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‘It’s completely full circle’: Man becomes dispensary owner after marijuana arrest

Applications for Missouri’s microlicense program due today
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Posted at 3:48 PM, Apr 29, 2024

PLATTE CITY, Mo. — A new door will soon open for Jimi Poe. He’s renovating a storefront at a Platte City, Missouri, strip center into a marijuana dispensary.

The move comes about 18 years after a prison door closed on Poe. He was sentenced to 14 months in prison in 2006 for selling marijuana.

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“I’ve been doing nothing since 2006 but trying to hide that cannabis crime and conviction because when people find out you have a felony on your record, they look at you completely different,” Poe said.

Even after getting the conviction expunged, Poe’s previous non-violent conviction made him eligible for Missouri’s microbusiness program.

The program levels the playing field for “little guys” who want to enter the legal marijuana industry. In 2023, the state awarded 48 licenses. It’s accepting applications for round two of licenses until 11:59 p.m. today. Next year, it will issue another 48 licenses in round three.

Applicants must meet one of five eligibility criteria to apply:

  • Been convicted of a non-violent marijuana offense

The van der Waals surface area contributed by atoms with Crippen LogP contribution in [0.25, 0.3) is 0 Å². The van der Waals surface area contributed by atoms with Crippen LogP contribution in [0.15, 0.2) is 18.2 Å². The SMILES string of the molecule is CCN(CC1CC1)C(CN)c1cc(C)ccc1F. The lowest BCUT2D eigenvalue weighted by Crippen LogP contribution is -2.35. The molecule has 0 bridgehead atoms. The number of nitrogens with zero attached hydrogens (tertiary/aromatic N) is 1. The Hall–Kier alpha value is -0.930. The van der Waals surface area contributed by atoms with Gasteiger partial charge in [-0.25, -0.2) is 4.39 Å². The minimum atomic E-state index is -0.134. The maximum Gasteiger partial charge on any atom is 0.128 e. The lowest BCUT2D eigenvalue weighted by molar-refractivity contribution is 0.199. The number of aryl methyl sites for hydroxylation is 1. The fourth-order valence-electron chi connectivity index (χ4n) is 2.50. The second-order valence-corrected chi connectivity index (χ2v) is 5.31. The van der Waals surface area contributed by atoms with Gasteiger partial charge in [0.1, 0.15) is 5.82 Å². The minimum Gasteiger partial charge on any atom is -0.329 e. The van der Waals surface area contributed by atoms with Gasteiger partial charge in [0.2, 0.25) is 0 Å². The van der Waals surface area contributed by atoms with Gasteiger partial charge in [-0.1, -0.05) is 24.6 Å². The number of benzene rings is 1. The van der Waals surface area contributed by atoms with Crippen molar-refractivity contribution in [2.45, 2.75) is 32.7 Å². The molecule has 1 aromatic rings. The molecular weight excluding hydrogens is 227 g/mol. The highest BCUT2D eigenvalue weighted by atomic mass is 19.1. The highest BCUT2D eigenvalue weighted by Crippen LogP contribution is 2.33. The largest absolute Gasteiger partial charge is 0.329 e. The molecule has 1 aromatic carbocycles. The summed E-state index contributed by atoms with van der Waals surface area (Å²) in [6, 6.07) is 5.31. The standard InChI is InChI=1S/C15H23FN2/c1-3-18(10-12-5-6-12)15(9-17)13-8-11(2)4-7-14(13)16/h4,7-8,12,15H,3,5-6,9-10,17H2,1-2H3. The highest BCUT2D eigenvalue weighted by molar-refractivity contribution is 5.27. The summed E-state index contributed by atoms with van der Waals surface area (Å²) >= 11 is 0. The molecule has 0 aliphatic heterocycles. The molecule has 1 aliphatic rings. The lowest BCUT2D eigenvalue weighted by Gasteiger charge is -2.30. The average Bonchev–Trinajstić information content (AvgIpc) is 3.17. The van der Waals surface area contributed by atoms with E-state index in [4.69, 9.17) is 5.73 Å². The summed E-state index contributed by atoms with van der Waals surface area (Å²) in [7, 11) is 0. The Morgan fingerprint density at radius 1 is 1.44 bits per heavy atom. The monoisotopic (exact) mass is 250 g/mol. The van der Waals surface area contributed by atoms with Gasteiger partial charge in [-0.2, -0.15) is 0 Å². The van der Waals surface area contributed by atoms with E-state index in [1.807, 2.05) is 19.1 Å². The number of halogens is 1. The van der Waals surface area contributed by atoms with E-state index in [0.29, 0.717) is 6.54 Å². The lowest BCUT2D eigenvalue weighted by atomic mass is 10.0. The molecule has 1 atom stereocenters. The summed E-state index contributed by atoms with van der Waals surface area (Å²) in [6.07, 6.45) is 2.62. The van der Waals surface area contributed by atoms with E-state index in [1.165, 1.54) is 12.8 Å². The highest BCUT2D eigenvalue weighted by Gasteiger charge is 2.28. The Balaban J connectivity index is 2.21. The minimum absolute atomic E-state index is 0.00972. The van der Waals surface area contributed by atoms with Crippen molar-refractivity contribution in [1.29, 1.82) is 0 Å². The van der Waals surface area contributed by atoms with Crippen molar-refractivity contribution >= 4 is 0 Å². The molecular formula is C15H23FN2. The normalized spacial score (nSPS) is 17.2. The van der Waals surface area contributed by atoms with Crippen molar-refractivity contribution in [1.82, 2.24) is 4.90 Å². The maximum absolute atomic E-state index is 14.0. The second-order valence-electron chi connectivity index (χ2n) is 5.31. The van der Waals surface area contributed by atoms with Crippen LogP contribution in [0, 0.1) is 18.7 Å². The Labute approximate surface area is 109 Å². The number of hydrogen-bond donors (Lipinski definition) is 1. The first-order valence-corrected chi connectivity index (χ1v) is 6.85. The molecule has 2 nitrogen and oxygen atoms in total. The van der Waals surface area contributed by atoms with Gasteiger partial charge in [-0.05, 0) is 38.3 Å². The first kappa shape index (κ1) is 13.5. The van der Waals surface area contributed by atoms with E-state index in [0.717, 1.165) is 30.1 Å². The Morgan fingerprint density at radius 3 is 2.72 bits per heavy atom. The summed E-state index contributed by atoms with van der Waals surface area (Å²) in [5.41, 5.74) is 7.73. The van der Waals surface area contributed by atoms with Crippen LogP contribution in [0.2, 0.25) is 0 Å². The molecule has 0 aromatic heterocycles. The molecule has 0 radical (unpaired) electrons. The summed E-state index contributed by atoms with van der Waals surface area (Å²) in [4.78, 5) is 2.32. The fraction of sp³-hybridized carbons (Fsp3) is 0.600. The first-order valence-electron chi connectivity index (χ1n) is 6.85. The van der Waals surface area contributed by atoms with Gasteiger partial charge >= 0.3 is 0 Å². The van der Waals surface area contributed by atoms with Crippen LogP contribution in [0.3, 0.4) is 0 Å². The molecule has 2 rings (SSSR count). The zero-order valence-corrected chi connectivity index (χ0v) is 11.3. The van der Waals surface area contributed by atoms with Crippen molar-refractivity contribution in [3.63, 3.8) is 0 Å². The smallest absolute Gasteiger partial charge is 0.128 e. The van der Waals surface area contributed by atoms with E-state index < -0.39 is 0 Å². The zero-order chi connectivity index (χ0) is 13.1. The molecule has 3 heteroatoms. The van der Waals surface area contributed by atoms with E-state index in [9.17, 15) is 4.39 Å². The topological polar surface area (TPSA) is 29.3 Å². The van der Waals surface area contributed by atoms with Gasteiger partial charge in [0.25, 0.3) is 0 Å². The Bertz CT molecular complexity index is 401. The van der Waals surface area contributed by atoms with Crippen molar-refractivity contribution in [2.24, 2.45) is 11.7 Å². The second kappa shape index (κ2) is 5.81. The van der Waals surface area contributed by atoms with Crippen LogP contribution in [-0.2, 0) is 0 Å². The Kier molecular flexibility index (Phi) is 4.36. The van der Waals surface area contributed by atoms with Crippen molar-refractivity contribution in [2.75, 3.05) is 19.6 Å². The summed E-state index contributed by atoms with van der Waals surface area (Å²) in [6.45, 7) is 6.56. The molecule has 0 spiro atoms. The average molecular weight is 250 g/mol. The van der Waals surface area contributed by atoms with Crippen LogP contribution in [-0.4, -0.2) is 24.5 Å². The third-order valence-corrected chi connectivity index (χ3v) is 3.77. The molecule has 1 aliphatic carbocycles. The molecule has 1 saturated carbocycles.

• Be a disabled veteran
  • Have a net worth of $250,000 or less and have an annual income of less than 250% of the federal poverty level which equals roughly $37,650 for an individual.
  • Live in an underserved ZIP code or census tract as measured on income levels, employment rates or rates of incarceration for marijuana-related offenses.
  • Graduate from a unaccredited school district, or live within a ZIP code containing a unaccredited school district.

“I’m really happy the state of Missouri was able to put that criteria in for me to allow me to get into this industry,” Poe explained.
He’ll open 816 Dispensary at 2701 Running Horse Road, Suite G, Platte City, Mo. late this year. Microdispensaries operate a lot like comprehensive or traditional dispensaries, but they have to source their products from wholesalers and cultivators in the microbusiness program. None of the wholesalers who won licenses last October are up and running yet, forcing Poe to wait.

John Payne works at Saint Louis-based Amendment 2 Consultants where he helps marijuana businesses get off the ground. He understands the chicken and egg nature of the micro industry.

“It was kind of a question of what's gonna be the best for that overall system and make sure that there's the best chance for the people that win those licenses as a whole to succeed,” Payne said.

Poe is targeting a December opening and knows patience — and a little irony — is required to open doors.

“All that talk then that I wasn’t going to sell cannabis again and I’m now about to open up my own dispensary,” Poe reflected. “It’s completely full circle for me right now. I’m super stoked.”